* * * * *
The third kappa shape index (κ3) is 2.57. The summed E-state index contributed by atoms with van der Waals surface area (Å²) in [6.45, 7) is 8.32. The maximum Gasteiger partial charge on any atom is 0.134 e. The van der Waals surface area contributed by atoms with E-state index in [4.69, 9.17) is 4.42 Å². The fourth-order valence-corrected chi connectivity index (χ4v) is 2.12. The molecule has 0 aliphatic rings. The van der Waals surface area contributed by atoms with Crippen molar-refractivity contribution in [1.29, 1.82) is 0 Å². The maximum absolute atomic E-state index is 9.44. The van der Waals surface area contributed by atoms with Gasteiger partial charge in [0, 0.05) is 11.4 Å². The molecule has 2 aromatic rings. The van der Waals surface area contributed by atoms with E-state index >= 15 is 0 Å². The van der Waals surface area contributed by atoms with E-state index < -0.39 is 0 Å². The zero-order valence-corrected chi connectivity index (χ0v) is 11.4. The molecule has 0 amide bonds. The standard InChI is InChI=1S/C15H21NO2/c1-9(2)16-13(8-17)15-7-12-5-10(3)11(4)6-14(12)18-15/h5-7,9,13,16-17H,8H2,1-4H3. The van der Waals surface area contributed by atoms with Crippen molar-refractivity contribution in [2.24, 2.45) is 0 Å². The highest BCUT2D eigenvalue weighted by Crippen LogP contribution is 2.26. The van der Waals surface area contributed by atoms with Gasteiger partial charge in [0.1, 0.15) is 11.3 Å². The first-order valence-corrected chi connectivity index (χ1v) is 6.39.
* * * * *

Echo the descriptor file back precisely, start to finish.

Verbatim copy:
The third kappa shape index (κ3) is 2.57. The summed E-state index contributed by atoms with van der Waals surface area (Å²) in [6.45, 7) is 8.32. The maximum Gasteiger partial charge on any atom is 0.134 e. The van der Waals surface area contributed by atoms with E-state index in [4.69, 9.17) is 4.42 Å². The fourth-order valence-corrected chi connectivity index (χ4v) is 2.12. The molecule has 0 aliphatic rings. The van der Waals surface area contributed by atoms with Crippen molar-refractivity contribution in [1.29, 1.82) is 0 Å². The maximum absolute atomic E-state index is 9.44. The van der Waals surface area contributed by atoms with Gasteiger partial charge in [0, 0.05) is 11.4 Å². The molecule has 2 aromatic rings. The van der Waals surface area contributed by atoms with E-state index >= 15 is 0 Å². The van der Waals surface area contributed by atoms with E-state index < -0.39 is 0 Å². The zero-order valence-corrected chi connectivity index (χ0v) is 11.4. The molecule has 0 amide bonds. The standard InChI is InChI=1S/C15H21NO2/c1-9(2)16-13(8-17)15-7-12-5-10(3)11(4)6-14(12)18-15/h5-7,9,13,16-17H,8H2,1-4H3. The van der Waals surface area contributed by atoms with Crippen molar-refractivity contribution in [2.24, 2.45) is 0 Å². The highest BCUT2D eigenvalue weighted by Crippen LogP contribution is 2.26. The van der Waals surface area contributed by atoms with Gasteiger partial charge in [0.1, 0.15) is 11.3 Å². The first-order valence-corrected chi connectivity index (χ1v) is 6.39.